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Durlston Country Park National Nature Reserve is a fantastic site for both people and wildlife.  It has a huge range of habitats including clifftops, woodland, downland and meadows, all full of flora and fauna.  It is managed for people and wildlife under the ethos of ‘Conservation for Public Enjoyment’.

It is of international importance for it's grassland and seabird colonies. 

Downland habitat

Why is it so special?

With over 2000 species of plants and animal identified at Durlston, many of which are on the edges of their breeding range, Durlston  packs a wonderful amount and variety into its 110 hectares.

The list of national and international designations is long; it is recognised for its geology, natural history, landscape, views, history, dark skies, habitats, species and for its high quality provision and environment for visitors.

The combination of geology, climate, location and careful management makes it one of the best sites in the country for butterflies, Durlston's hay meadows are among the richest in the country while it's downland and seabirds of international importance.

View of downs and out to sea

‘Conservation for Public Enjoyment’

We aim to look after the environment providing habitats for the many species while enabling people to enjoy and learn from their visit to Durlston.

All the different facets of Durlston Country Park National Nature Reserve are managed together, each supporting the site and integral to its success.

Durlston Castle

Durlston as a Business

Dorset Council, who own the site, require it to recover its costs each year.  This is achieved through gaining income from car parking, retail sales, café, weddings, events, exhibitions, stewardship grants and donations. This wide range of income sources allows for more secure budgeting.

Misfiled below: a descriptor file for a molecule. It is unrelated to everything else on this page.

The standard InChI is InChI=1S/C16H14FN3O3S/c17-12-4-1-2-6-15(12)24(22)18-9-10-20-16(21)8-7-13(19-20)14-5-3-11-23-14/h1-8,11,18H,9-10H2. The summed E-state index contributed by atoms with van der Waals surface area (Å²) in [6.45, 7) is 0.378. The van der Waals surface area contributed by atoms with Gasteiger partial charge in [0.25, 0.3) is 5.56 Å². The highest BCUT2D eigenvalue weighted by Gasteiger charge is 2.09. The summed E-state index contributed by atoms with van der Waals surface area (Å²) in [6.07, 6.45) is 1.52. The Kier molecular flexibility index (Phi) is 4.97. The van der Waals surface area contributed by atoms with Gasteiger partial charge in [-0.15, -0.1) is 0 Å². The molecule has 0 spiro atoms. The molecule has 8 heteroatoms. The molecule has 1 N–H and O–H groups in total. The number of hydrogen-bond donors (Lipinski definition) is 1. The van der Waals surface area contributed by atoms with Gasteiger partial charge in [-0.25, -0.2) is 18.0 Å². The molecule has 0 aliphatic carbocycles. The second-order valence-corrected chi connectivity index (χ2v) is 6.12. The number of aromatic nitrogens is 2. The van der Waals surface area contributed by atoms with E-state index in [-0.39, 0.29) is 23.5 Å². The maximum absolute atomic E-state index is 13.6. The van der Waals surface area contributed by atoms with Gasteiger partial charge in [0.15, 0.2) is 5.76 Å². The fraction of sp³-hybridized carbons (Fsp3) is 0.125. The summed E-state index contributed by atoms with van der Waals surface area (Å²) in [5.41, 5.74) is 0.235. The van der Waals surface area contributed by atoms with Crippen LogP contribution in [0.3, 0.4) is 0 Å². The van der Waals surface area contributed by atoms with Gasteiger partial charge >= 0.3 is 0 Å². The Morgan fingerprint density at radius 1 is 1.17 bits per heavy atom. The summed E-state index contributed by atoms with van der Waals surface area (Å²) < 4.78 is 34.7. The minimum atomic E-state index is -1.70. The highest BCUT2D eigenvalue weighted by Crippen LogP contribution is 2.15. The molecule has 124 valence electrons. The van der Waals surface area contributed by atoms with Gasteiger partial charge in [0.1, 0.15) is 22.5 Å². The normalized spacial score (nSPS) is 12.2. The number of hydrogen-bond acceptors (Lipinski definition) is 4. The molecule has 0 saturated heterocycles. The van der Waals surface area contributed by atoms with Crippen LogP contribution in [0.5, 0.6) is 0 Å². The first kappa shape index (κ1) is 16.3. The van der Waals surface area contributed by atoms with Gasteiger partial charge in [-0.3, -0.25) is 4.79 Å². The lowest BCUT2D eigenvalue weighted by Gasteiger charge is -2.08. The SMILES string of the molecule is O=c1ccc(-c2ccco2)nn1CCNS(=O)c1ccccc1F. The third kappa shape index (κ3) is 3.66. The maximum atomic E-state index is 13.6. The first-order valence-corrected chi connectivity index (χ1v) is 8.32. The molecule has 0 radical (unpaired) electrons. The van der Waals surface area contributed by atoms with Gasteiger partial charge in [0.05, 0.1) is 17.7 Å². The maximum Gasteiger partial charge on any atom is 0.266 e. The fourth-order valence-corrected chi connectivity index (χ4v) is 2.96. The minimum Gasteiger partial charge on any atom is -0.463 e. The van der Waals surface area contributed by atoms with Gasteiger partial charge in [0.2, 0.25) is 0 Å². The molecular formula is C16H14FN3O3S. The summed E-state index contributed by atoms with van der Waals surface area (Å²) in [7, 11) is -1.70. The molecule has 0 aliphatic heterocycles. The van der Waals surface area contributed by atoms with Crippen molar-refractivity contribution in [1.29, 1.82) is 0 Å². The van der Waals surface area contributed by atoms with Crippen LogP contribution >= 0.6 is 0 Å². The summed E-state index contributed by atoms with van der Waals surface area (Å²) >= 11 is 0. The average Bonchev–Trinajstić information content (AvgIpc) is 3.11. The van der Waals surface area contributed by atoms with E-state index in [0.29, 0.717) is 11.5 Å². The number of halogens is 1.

The Rangers work closely with an amazing band of volunteers to keep costs down and achieve the management targets.

New path being made

Management of Durlston Country Park National Nature Reserve

The park is managed through a zoning system, with the area closest to the Castle being the intensive zone where most of the visitor pressure is concentrated, with seats and surfaced paths, and here the habitats and its wildlife are fairly robust.



Heading west the habitats are predominantly downland and meadows, with dry-stone walls and hedgerows marking the small field boundaries, and abundant patches of scrub.

To provide the short grassland turf required for the wonderful downland flowers to flourish the area is grazed by a herd of Hereford Cattle, who spend their lives munching on the plants keeping the rich mosaic of habitats.  Their hooves also adding to the diversity by disturbing the ground and providing bare earth which is used by various invertebrates.

The meadows are managed primarily though an annual hay cut, followed by  'aftermath' grazing, creating suitable habitat for taller plants and the many birds and insects they support.